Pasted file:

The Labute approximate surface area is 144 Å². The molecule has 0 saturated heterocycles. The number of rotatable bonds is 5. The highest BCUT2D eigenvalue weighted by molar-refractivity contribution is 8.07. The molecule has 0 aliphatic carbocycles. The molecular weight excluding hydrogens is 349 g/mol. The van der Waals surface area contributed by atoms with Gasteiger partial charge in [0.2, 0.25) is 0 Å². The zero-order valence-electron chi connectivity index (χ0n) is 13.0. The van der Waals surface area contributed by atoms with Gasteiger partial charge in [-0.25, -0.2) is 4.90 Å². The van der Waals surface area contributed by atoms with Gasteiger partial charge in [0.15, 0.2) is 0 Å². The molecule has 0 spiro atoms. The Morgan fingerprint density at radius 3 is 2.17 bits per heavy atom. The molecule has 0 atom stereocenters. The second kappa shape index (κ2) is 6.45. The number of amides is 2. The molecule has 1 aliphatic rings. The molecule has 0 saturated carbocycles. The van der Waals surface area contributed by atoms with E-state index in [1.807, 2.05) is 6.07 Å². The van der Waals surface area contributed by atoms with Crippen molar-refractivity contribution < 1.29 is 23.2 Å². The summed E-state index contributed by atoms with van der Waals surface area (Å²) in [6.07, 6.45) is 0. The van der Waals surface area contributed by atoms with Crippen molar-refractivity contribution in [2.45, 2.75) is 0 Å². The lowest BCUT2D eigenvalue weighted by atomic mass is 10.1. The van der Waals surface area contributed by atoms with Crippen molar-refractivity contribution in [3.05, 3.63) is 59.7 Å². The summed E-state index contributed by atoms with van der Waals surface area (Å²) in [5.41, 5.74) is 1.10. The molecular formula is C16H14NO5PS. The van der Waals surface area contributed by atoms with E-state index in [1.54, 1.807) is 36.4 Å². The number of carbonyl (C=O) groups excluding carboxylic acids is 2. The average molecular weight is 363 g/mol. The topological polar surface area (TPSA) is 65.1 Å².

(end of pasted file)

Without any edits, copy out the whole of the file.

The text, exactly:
The Labute approximate surface area is 144 Å². The molecule has 0 saturated heterocycles. The number of rotatable bonds is 5. The highest BCUT2D eigenvalue weighted by molar-refractivity contribution is 8.07. The molecule has 0 aliphatic carbocycles. The molecular weight excluding hydrogens is 349 g/mol. The van der Waals surface area contributed by atoms with Gasteiger partial charge in [0.2, 0.25) is 0 Å². The zero-order valence-electron chi connectivity index (χ0n) is 13.0. The van der Waals surface area contributed by atoms with Gasteiger partial charge in [-0.25, -0.2) is 4.90 Å². The van der Waals surface area contributed by atoms with Gasteiger partial charge in [0.15, 0.2) is 0 Å². The molecule has 0 spiro atoms. The Morgan fingerprint density at radius 3 is 2.17 bits per heavy atom. The molecule has 0 atom stereocenters. The second kappa shape index (κ2) is 6.45. The number of amides is 2. The molecule has 1 aliphatic rings. The molecule has 0 saturated carbocycles. The van der Waals surface area contributed by atoms with E-state index in [1.807, 2.05) is 6.07 Å². The van der Waals surface area contributed by atoms with Crippen molar-refractivity contribution < 1.29 is 23.2 Å². The summed E-state index contributed by atoms with van der Waals surface area (Å²) in [6.07, 6.45) is 0. The van der Waals surface area contributed by atoms with Crippen molar-refractivity contribution in [2.45, 2.75) is 0 Å². The lowest BCUT2D eigenvalue weighted by atomic mass is 10.1. The van der Waals surface area contributed by atoms with Crippen molar-refractivity contribution in [3.05, 3.63) is 59.7 Å². The summed E-state index contributed by atoms with van der Waals surface area (Å²) in [5.41, 5.74) is 1.10. The molecular formula is C16H14NO5PS. The van der Waals surface area contributed by atoms with E-state index in [1.54, 1.807) is 36.4 Å². The number of carbonyl (C=O) groups excluding carboxylic acids is 2. The average molecular weight is 363 g/mol. The topological polar surface area (TPSA) is 65.1 Å².